Resident, Non-Resident, and In-Between

Resident, Non-Resident, and In-Between

In this article I explain how students attending out-of-state public schools needn’t pay the full nonresident tuition price that may otherwise keep them in-state, and how attending another state’s school(s) may actually save a student money over attending their own in-state college(s).

Quite often in college selection, students can feel somewhat forced into a state school for pricing reasons. After all, the average sticker tuition cost of a public institution is about 3.6 times less than a private institution, and that difference matters over the course of four years, with the total cost of tuition averaging just over $34,000 at a public school or $123,000 at a private school, notwithstanding discounts and scholarships and the like.

But to be more specific yet, students can feel somewhat forced into a particular set of state schools … those on their home turf. After all, the difference between in-state public school tuition and out-of-state public school tuition looms almost as large as those between public and private, with costs usually running around 3x or more for kids attending state schools outside of their resident borders. So while Washington State might be more attractive on a Rank basis to an Arizona resident than the three state schools of prominence here, when looking at the sticker prices involved it might appear an unjustified extra expense all the same.

For example, the three state schools of Arizona have sticker resident tuitions of $9,684 (ASU), $9,746 (NAU), and $10,752 (UofA), and these are substantially cheaper than the sticker non-resident cost of $23,956 at Washington State. Certainly, any way you cut it a $40,000 4-year college education is quite a bit cheaper, and therefore likely more affordable all things considered, than a nearly $100,000 one.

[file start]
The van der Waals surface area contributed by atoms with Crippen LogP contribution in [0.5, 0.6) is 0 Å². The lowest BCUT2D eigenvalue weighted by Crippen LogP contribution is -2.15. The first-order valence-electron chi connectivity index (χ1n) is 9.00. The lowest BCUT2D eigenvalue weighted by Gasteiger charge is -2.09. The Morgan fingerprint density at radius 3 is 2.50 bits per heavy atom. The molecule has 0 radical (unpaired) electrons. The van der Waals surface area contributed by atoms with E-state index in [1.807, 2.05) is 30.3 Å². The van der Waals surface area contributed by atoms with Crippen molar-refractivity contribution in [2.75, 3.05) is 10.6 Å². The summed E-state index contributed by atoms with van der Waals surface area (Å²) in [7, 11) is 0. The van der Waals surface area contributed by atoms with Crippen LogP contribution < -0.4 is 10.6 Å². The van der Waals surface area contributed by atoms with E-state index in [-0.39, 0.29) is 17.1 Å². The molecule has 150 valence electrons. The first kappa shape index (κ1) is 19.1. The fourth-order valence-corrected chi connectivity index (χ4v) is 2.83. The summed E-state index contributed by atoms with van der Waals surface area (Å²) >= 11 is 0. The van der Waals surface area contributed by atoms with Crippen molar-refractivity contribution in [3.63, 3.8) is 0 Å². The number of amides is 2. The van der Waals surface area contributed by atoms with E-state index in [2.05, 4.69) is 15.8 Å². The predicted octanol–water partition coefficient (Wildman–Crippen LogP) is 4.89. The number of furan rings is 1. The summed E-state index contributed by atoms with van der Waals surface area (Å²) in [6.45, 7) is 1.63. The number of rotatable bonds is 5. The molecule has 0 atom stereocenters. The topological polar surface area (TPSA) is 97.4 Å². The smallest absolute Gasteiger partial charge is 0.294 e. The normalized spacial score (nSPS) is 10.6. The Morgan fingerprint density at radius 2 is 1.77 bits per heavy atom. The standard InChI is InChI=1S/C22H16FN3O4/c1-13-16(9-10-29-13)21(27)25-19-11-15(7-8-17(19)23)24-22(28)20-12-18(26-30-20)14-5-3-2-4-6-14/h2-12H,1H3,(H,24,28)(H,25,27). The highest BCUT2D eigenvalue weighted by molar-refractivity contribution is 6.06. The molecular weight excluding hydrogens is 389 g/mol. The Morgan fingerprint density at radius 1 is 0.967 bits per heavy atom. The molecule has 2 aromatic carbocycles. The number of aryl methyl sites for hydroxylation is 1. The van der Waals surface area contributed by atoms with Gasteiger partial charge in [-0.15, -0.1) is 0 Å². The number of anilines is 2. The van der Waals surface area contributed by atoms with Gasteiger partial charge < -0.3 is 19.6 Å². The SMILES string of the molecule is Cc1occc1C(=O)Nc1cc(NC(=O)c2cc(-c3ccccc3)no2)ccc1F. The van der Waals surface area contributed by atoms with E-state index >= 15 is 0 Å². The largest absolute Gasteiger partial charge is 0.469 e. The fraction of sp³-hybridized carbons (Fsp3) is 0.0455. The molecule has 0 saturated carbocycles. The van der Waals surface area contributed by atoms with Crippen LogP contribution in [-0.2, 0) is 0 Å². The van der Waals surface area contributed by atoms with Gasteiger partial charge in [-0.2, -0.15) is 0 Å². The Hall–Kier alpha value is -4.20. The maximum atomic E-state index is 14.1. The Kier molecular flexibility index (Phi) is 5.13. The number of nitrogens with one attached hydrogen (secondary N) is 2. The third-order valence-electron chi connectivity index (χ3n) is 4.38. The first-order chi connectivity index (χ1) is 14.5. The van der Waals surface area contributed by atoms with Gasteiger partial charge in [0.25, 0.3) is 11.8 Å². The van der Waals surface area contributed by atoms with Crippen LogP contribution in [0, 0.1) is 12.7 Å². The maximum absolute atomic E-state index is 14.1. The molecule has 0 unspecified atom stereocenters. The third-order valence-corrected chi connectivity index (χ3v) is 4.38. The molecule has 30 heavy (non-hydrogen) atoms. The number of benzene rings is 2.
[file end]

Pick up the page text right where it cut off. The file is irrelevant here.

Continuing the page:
I know this really bummed me out when I graduated high school – one of my key Rank objectives was to get a fresh start far, far away from my hometown and to see a little bit more of the country than I’d already known. Another was to attend a smaller school than what my state could offer. Though cheaper than my other known options, my in-state schools were both too near and too populous for my liking.

However, one needn’t despair altogether if the in-state school option seems affordable on the Resource and Return level but seem unpalatable otherwise. Further, one needn’t despair if one’s state schools don’t even pass muster financially.

Thanks to regional Student Exchange Programs, schools in the same geographical region often form consortiums, and agree to offer either in-state or capped rates to students from other participating state schools. For instance, the west has one such program, the Western Undergraduate Exchange (WUE), and similar programs exist for schools in other regions. While particular schools may have more individualized agreements with even better terms, WUE partnership schools have all agreed to charge in-region students a maximum 150% of their in-state tuition.

This means several things for the student. For one, they may find that an out-of-state school of a particular stripe elsewhere offers the sorts of experience and amenities they otherwise had looked only to private schools to provide. For two, one can expand one’s scope of affordable schools considerably. For three, the student may actually attend an out-of-state school for less money than they would have spent in-state.

This last fact is particularly striking as I work primarily with residents of Arizona. Here we only have three in-state public four-year institutions. As already noted, they all cost just shy of $10,000 in tuition alone. But if a person were willing, or wanting, to travel to another WUE-associated school, he or she could actually save money by doing so. The pricing details can be found here (WUE Tuition Savings Chart). When scanning for alternative four-year colleges that would be cheaper to attend than my in-state options 3  in Alaska, 14 in California, 1 in Hawaii, 4 in Idaho, 6 in Montana, 3 in Nevada, 7 in New Mexico, 6 in North Dakota, 5 in Utah, 3 in Washington, and 1 in Wyoming would fit the bill.

Thus, I would encourage students to largely ignore the posted resident and nonresident tuition numbers of schools int their proximity as they seek to identify affordable schools. Quite likely, schools within an entire region may be cheaper than previously thought, possibly even cheaper than what one can find in-state.